- 1 The 4 Corners Region of the U.S. has a plaque where you can put your foot down and stand in four states at once in the Navajo Nation.
You may have been there.
Our off the Beaten Path reporters Patti & Tom Burkett visited the 4 Corners Region and the special plaque.
This is their report:
The little parking lot that surrounds the plaque is ringed by stands where Native American women and children offer a variety of handmade goods for sale.
The 4 Corners Region is a strikingly beautiful area of rocky desert that encompasses nearly thirty thousand square miles in Utah, Arizona, Colorado, and New Mexico.
I (Tom) felt at least a little at home when we arrived here because I’d read all of Tony Hillerman’s books, some of them two or three times. Jim Chee and Joe Leaphorn, two Navajo Tribal police officers, spent the book series investigating crimes all across Navajo country, so place names and the geography felt like old friends as we drove across the desert.
The 4 Corners Region is a vast and beautiful landscape
It is also the place where some of the earliest civilizations on the North American continent flourished.
In the Coconino National Forest, the V Bar V Heritage site protects a thousand-year-old astronomical calendar that native peoples used to successfully practice agriculture here, no mean feat when the annual rainfall is less than twenty inches a year.
You can help out by buying a Red Rock Pass, which grants access to sites not covered by a National Parks Pass and funds conservation efforts.
We’ll be spending a lot more time in this area, and I’m sure they’ll be much more to tell, but this trip was our chance to visit Canyon de Chelly.
The name of the monument is a Spanish corruption of the Navajo word tsegi, which means rock canyon, so the Parks name is really canyon of canyons, one of those odd naming things that don’t make much sense. Despite its national monument status, this is Navajo tribal land.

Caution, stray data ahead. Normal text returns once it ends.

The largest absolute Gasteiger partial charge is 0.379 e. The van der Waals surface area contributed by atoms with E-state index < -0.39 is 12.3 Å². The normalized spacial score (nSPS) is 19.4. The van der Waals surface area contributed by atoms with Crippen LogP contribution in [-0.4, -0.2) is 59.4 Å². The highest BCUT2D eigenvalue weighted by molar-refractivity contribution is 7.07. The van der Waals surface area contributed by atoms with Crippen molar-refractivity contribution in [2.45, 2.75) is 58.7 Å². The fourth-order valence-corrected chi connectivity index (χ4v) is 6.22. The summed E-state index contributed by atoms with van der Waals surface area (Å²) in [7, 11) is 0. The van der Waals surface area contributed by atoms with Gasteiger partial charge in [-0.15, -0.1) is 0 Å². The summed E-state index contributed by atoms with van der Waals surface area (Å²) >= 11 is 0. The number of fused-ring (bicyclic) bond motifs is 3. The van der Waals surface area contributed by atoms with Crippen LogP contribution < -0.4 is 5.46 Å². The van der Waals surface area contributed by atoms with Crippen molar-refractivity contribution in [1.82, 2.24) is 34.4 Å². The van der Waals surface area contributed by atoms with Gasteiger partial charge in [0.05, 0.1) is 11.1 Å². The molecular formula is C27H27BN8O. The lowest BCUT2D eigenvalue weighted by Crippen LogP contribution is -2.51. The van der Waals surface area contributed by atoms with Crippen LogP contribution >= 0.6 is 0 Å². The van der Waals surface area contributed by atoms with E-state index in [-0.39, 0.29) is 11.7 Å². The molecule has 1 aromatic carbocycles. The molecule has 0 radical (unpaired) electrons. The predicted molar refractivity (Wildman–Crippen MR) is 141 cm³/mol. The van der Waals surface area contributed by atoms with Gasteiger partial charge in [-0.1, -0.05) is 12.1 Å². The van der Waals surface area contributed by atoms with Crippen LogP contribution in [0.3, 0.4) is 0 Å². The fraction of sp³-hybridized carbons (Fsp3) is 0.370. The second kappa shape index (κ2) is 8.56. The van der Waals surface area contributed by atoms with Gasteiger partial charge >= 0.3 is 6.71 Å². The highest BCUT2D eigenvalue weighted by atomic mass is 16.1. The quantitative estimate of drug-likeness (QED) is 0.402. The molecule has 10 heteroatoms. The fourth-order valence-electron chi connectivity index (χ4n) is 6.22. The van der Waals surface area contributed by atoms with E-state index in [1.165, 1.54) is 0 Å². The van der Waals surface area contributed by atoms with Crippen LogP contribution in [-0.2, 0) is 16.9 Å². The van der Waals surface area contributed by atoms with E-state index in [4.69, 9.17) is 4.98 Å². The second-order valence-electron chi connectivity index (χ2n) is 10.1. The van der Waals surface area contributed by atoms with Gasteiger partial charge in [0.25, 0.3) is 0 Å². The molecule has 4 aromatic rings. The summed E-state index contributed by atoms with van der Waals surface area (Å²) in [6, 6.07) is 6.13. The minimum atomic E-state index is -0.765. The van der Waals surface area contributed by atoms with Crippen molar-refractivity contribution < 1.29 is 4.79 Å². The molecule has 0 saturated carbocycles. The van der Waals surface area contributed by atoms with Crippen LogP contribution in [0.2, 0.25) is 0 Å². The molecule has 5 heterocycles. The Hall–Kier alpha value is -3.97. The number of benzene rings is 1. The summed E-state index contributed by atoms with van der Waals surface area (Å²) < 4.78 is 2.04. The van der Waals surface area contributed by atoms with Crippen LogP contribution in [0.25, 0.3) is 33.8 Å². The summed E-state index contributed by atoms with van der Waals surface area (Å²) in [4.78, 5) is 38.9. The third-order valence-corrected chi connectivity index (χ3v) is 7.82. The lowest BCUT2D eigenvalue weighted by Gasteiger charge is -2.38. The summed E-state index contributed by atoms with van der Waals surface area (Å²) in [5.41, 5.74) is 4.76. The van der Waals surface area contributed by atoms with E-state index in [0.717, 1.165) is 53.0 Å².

There are drives with overlooks along both the north and south rims, and one public hiking trail, but if you want to really get to know the land and its stories, you’ll sign up with one of the Native tour companies.
We pulled into the welcome area and signed up on the spot. Very soon, Hosteen Daniel arrived in his four-wheel drive to begin our tour.
The floor of the canyon has banks of various widths along a small river. We crossed several side streams, and Daniel told us the water level rises and falls during the year. The river was quite shallow, and we saw a number of folks riding their horses down the river itself as we passed along the sides.
On the banks and up the side canyons were many traditional Navajo hogans.
“I grew up in the canyon,” Daniel told us, “but nobody does anymore. No TV, too hard to get the children out to school, and no jobs.”
Up and up the canyon we went, past farm plots and herds of sheep, stopping to look at petroglyphs and cliff houses similar to the ones at Mesa Verde.
Eventually, we arrived at a towering column of rock. Hosteen Daniel pulled his jeep off to the side where we had a good view and could sit in the beautiful warm sun of the day, and he told us a story.
“This is Spider Rock,” he began. He went on to tell about Spider Woman, the Hero Twins, White Shell Woman, and how the Navajos learned the sacred patterns woven into their traditional blankets.
His voice rose and fell, and at times his eyes glistened with tears as he told the history of his people. We sat, quiet, for who knows how long until he was finished, then we just sat and looked and listened to the birds.
The light was failing when we four-wheeled our way back down the canyon, feeling the weight of that history as we looked at things we were seeing for a second time that day.
It is a deep and intimate experience to hear someone’s personal story. And you’ll find plenty of folks willing to tell if you’re willing to take the time to listen, out here off the beaten path.
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